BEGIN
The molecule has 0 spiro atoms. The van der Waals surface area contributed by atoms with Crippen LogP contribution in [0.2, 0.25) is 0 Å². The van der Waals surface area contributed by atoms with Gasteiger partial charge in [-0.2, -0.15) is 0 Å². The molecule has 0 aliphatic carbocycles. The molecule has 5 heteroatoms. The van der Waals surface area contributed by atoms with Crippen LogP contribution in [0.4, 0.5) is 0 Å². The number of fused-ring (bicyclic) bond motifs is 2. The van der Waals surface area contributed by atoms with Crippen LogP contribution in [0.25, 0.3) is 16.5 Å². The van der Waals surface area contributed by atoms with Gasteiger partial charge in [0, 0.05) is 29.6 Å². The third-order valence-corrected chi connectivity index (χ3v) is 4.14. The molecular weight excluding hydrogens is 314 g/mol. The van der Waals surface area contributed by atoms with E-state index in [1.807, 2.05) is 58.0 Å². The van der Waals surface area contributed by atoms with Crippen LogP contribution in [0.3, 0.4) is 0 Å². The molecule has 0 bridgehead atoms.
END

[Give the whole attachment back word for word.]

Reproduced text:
The molecule has 0 spiro atoms. The van der Waals surface area contributed by atoms with Crippen LogP contribution in [0.2, 0.25) is 0 Å². The van der Waals surface area contributed by atoms with Gasteiger partial charge in [-0.2, -0.15) is 0 Å². The molecule has 0 aliphatic carbocycles. The molecule has 5 heteroatoms. The van der Waals surface area contributed by atoms with Crippen LogP contribution in [0.4, 0.5) is 0 Å². The number of fused-ring (bicyclic) bond motifs is 2. The van der Waals surface area contributed by atoms with Crippen LogP contribution in [0.25, 0.3) is 16.5 Å². The van der Waals surface area contributed by atoms with Gasteiger partial charge in [0, 0.05) is 29.6 Å². The third-order valence-corrected chi connectivity index (χ3v) is 4.14. The molecular weight excluding hydrogens is 314 g/mol. The van der Waals surface area contributed by atoms with E-state index in [1.807, 2.05) is 58.0 Å². The van der Waals surface area contributed by atoms with Crippen LogP contribution in [0.3, 0.4) is 0 Å². The molecule has 0 bridgehead atoms.